In general, when you are working with other people you should stop every so often and really try to view things from their perspective. This sounds almost condescending, but it is not meant to be and it is really a skill: some people are good at putting themselves in others' shoes and others just can't let go of their own perspective; the former are much more valuable team players. One tip here: would your classmates describe themselves as wanting "an easy way out"? Or do they have goals which are just different from yours in some way? Moreover, do they see your flirtation with failure that, in your own words, can often put your grades in jeopardy and think, "Gosh, I wonder whether whoknows is going to come through with what we agreed he would do or come back proud of the fact that he bit off more than he could chew?"

  • 4
    +1 for "...much more useful for everyone if some of the code that you write can be used (and tested, responded to...) right away then if you write things in a way so that you have nothing that works until the very end".
    – Alexandros
    Mar 7, 2014 at 6:04
  • Yes, need to reign my rage. Great answer, I will be more cautious.
    – motiur
    Mar 7, 2014 at 9:04

I think you are doing things the wrong way. Although university is a place to learn new things, it is also a place to learn how to allocate proper resources for solving particular problems within certain timeframes. This is a valuable lesson for all careers (inside academia or in industry). In that sense, your co-students are right (which makes you wrong). If a certain assignment requires 10 hours of work to deliver almost perfect results, allocating another 10 hours for a mere 1% improvement is (in most of the cases) a waste of time. Time is not free. You think it is (you are in university after all) but it is not. This extra 10 hours, may be spent better elsewhere in another assignment, in a preparation for an exam and so-on. This will follow you in you future life. If you work in a company that needs something done in a month, it is enough / encouraged to deliver "almost perfect" results within a month than perfect results in three months. After all, aiming for 100% perfection is a dead-end. All things may be improved one way or another and someone must learn where to stop and move-on to greater problems.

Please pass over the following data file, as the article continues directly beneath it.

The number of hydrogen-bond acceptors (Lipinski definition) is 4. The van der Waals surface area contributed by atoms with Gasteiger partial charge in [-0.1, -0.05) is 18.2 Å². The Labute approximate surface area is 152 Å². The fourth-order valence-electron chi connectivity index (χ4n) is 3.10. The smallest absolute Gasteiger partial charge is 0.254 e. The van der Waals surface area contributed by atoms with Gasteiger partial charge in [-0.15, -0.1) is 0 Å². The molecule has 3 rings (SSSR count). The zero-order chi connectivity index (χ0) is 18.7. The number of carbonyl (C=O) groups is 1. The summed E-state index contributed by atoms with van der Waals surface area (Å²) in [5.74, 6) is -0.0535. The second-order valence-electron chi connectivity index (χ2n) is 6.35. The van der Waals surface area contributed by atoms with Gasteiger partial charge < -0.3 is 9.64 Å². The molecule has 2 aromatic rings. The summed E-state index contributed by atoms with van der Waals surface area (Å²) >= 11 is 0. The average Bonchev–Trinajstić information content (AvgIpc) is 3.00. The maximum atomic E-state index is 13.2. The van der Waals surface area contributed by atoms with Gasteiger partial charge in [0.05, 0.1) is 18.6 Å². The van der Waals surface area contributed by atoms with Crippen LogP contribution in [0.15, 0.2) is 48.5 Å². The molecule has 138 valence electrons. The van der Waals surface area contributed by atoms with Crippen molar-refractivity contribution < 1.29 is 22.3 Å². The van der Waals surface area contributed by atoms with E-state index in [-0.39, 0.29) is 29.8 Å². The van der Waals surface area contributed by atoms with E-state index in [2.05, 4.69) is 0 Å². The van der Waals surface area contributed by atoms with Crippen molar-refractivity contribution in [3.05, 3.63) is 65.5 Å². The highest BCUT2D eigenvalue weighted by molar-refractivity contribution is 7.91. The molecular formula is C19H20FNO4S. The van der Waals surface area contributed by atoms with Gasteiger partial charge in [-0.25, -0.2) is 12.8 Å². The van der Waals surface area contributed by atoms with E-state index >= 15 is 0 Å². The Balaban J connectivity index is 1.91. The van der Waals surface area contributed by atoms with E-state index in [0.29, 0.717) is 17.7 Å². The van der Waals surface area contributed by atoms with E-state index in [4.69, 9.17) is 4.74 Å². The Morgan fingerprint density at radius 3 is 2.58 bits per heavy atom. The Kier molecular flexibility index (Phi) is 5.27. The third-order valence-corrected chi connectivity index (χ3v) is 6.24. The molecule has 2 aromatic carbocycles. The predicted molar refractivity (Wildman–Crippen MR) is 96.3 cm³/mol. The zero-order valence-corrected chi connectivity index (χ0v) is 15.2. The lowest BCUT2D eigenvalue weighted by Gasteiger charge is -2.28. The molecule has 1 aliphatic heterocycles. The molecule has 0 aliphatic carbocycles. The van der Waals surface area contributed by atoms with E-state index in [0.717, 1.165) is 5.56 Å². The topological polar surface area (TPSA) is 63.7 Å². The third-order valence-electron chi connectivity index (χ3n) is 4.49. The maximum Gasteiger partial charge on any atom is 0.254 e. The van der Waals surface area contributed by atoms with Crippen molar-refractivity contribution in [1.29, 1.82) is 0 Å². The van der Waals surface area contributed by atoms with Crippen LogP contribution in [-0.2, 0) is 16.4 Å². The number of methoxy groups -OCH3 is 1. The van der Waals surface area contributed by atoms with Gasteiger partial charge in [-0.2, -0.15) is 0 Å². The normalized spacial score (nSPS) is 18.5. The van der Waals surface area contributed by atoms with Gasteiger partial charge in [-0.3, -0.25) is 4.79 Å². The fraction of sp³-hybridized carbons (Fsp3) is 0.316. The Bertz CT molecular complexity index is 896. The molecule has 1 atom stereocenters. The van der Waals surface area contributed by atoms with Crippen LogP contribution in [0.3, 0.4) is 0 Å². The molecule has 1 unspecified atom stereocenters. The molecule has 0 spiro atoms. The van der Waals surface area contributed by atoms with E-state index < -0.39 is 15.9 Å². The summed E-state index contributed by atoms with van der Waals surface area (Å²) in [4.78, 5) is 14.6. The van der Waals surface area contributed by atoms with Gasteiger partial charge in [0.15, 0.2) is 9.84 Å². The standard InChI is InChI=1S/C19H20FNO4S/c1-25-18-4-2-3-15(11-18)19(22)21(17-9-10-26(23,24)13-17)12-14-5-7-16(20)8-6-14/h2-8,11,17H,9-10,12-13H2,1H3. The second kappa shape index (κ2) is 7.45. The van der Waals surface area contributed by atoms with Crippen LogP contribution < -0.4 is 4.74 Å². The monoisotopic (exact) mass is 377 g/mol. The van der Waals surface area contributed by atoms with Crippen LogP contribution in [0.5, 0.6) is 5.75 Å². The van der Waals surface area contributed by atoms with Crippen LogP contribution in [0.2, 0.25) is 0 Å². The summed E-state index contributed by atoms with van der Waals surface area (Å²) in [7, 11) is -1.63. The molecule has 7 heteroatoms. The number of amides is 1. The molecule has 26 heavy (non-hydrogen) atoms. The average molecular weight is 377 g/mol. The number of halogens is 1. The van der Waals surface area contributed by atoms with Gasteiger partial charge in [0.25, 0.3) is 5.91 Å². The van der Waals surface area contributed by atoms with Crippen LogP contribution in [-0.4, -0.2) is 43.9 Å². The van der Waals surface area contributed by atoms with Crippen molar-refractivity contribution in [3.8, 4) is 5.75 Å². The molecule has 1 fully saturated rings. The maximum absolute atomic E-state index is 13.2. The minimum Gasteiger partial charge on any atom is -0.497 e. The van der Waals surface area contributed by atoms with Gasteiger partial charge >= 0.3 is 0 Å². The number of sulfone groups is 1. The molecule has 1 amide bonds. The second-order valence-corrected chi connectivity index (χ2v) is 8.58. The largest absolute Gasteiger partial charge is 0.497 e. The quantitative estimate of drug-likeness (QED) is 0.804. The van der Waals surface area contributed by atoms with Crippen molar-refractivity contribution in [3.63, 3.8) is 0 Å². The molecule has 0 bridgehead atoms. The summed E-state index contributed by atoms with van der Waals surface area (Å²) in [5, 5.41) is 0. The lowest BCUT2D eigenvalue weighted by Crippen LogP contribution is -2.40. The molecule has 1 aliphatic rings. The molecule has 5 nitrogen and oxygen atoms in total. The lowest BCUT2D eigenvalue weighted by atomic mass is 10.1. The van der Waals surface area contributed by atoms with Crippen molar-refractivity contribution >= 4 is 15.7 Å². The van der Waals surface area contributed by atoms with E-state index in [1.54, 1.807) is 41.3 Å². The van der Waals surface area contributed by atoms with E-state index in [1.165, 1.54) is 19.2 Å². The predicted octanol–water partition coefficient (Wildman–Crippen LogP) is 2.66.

So, I think it is you that needs to change his mindset. You must always find the best way to be productive and deliver requested results but with minimum effort. Do not get me wrong. I do not mean slacking or doing the minimum to pass courses. I mean doing the best to conserve effort and still deliver almost perfect results. You can always strive for absolute perfection but only in your free time (not in expense of your co-students time). If you still do not want to do that, then take assignments on your own. We cannot change other people. Only ourselves.


Some tips from personal experience:

  • Ambition is good, and as a student, the consequences of failure at this point in your life are lower than they will ever be again for as long as you live. Take risks if you can learn from them: the most important thing is to really think hard about why a project failed or succeeded.
  • If you have a drive to stretch the limits of your capabilities, take advantage of them now while you have a chance. Even though I have a fantastic employer, I wish every day that I could go back to high school and college so I could work on whatever projects strike my fancy.
  • Be conservative when you hold someone else's livelihood in your hands. If what the other students want is so much smaller than what you want, deliver the "easy" version fast. Change the challenge from creating something big to creating something small, but quickly. It's important to learn the limits of how quickly you can do things. Programmers are notorious for pushing deadlines.